So in summation, Rep. King believes that we would be preserving our christian values, and at the same time preventing “white guilt” by not acknowledging the work slaves did in building our greatest symbols to freedom, liberty and democracy.  By denying the historical achievements of one segment of our people, we celebrate the subjugation of those same people, under the banner of our Judeo-Christian beliefs.  Therefore we are assuaging the guilt of another segment of our people.  I would find this shocking, if I didn’t think Congressman King had the brain of a Peruvian fruit fly.  I don’t, and he does.

So, a phony explanation on the basis of defending religion huh?   It gets better folks.  If he thought he explained himself sufficiently, why the need to offer a second explanation?

KING: I would just add that there were about 645,000 slaves that were brought to the United States. And I’m with Martin Luther King, Jr. on this. His documents, his speeches – I’ve read most of them. And I agree with almost every word that came out of him. Slavery was abhorrent, but it was also a fact of life in those centuries where it existed.

And of the 645,000 Africans that were brought here to be forcibly put into slavery in the United States, there were over 600,000 people that gave their lives in the Civil War to put an end to slavery. And I don’t see the monument to that in the Congressional Visitor Center, and I think it’s important that we have a balanced depiction of history.

Fair and balanced representation?  This also would be a valid explanation if it were true, but it is blatantly false.  Union soldiers and Civil war combatants are memorialized throughout the city of Washington, as depicted in this book about civil war monuments.   Anyone with one shred of intelligence can clearly look around the Capital, National Mall, Tidal Basin and near the Potomac River to find monuments of Abraham Lincoln, Ulysses S. Grant both Artillery and Cavalry and an African-American Civil War Memorial.  Not only do I find King’s explanations blatantly false, they are lazy, arrogant, ignorant and full of reckless bluster.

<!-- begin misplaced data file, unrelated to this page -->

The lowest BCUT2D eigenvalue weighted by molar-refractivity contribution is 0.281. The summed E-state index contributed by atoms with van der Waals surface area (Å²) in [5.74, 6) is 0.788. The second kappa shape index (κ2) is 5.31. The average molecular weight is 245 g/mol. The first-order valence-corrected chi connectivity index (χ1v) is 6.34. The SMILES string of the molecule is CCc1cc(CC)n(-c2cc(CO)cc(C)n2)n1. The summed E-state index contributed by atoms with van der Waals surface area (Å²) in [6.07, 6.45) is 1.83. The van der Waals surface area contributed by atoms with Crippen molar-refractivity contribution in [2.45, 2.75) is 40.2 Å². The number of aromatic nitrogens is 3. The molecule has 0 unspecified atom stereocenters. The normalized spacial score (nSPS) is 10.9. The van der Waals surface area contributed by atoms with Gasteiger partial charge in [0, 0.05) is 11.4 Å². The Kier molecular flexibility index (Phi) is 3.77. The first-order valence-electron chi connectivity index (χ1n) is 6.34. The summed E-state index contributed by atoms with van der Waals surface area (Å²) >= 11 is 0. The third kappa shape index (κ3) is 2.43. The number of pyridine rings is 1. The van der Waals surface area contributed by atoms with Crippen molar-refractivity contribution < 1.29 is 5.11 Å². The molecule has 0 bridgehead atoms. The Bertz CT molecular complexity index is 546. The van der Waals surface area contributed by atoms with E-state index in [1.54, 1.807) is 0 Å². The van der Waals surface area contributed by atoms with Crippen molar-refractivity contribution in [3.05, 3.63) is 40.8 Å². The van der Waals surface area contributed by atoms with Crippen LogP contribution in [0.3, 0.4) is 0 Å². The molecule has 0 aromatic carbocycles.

Steve King is no real American, and I seriously doubt that he is even a  Christian.  If he were, he wouldn’t believe that we would be sacrificing our beliefs as part of some strong-arm tactical campaign to reward minorities at the expense of the majority.  The slaves being recognized were Christians too Mr. King.  In fact, their faith was the driving factor and a motivator in overcoming oppression, ridicule and bondage.  Why would one group be more “Christian,” and more deserving than another?  Why offer two explanations if your first was as sound you claim?  The facts suggest to me that he is a bigot, and he has no business representing the people of Iowa.

2 Comments leave one →
  1. July 11, 2009 7:32 pm

    Just wondering if conservative politicians and real Christians are made of the same stuff.

    • Matthew Wright permalink*
      July 11, 2009 7:53 pm

      I say yes. Of course you always have the exceptions to the rule.